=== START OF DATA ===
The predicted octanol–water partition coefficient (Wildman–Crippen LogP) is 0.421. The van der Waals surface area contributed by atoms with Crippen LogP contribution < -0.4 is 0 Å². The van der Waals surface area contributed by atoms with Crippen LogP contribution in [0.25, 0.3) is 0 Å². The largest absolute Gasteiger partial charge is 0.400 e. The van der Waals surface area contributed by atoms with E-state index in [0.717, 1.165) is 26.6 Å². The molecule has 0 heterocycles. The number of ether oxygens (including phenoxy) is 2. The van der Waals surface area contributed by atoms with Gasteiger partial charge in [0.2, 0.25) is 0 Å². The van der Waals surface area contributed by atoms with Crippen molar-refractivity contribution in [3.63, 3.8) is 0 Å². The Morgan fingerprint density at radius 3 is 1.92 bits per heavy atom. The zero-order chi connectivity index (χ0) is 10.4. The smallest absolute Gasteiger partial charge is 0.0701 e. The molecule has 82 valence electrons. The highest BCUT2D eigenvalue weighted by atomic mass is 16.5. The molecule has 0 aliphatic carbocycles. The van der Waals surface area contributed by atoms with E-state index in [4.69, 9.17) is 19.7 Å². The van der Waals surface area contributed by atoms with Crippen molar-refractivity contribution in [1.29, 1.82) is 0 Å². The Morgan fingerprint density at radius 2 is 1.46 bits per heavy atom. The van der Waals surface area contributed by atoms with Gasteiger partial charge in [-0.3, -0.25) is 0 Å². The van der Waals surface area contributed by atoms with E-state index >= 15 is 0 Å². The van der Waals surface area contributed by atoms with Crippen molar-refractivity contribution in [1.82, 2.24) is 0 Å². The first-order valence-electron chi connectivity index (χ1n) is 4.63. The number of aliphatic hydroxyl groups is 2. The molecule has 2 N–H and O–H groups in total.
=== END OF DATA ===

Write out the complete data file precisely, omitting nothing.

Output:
The predicted octanol–water partition coefficient (Wildman–Crippen LogP) is 0.421. The van der Waals surface area contributed by atoms with Crippen LogP contribution < -0.4 is 0 Å². The van der Waals surface area contributed by atoms with Crippen LogP contribution in [0.25, 0.3) is 0 Å². The largest absolute Gasteiger partial charge is 0.400 e. The van der Waals surface area contributed by atoms with E-state index in [0.717, 1.165) is 26.6 Å². The molecule has 0 heterocycles. The number of ether oxygens (including phenoxy) is 2. The van der Waals surface area contributed by atoms with Gasteiger partial charge in [0.2, 0.25) is 0 Å². The van der Waals surface area contributed by atoms with Crippen molar-refractivity contribution in [3.63, 3.8) is 0 Å². The Morgan fingerprint density at radius 3 is 1.92 bits per heavy atom. The zero-order chi connectivity index (χ0) is 10.4. The smallest absolute Gasteiger partial charge is 0.0701 e. The molecule has 82 valence electrons. The highest BCUT2D eigenvalue weighted by atomic mass is 16.5. The molecule has 0 aliphatic carbocycles. The van der Waals surface area contributed by atoms with E-state index in [4.69, 9.17) is 19.7 Å². The van der Waals surface area contributed by atoms with Crippen molar-refractivity contribution in [1.29, 1.82) is 0 Å². The Morgan fingerprint density at radius 2 is 1.46 bits per heavy atom. The van der Waals surface area contributed by atoms with Gasteiger partial charge in [-0.3, -0.25) is 0 Å². The van der Waals surface area contributed by atoms with E-state index >= 15 is 0 Å². The van der Waals surface area contributed by atoms with Crippen molar-refractivity contribution in [1.82, 2.24) is 0 Å². The first-order valence-electron chi connectivity index (χ1n) is 4.63. The number of aliphatic hydroxyl groups is 2. The molecule has 2 N–H and O–H groups in total.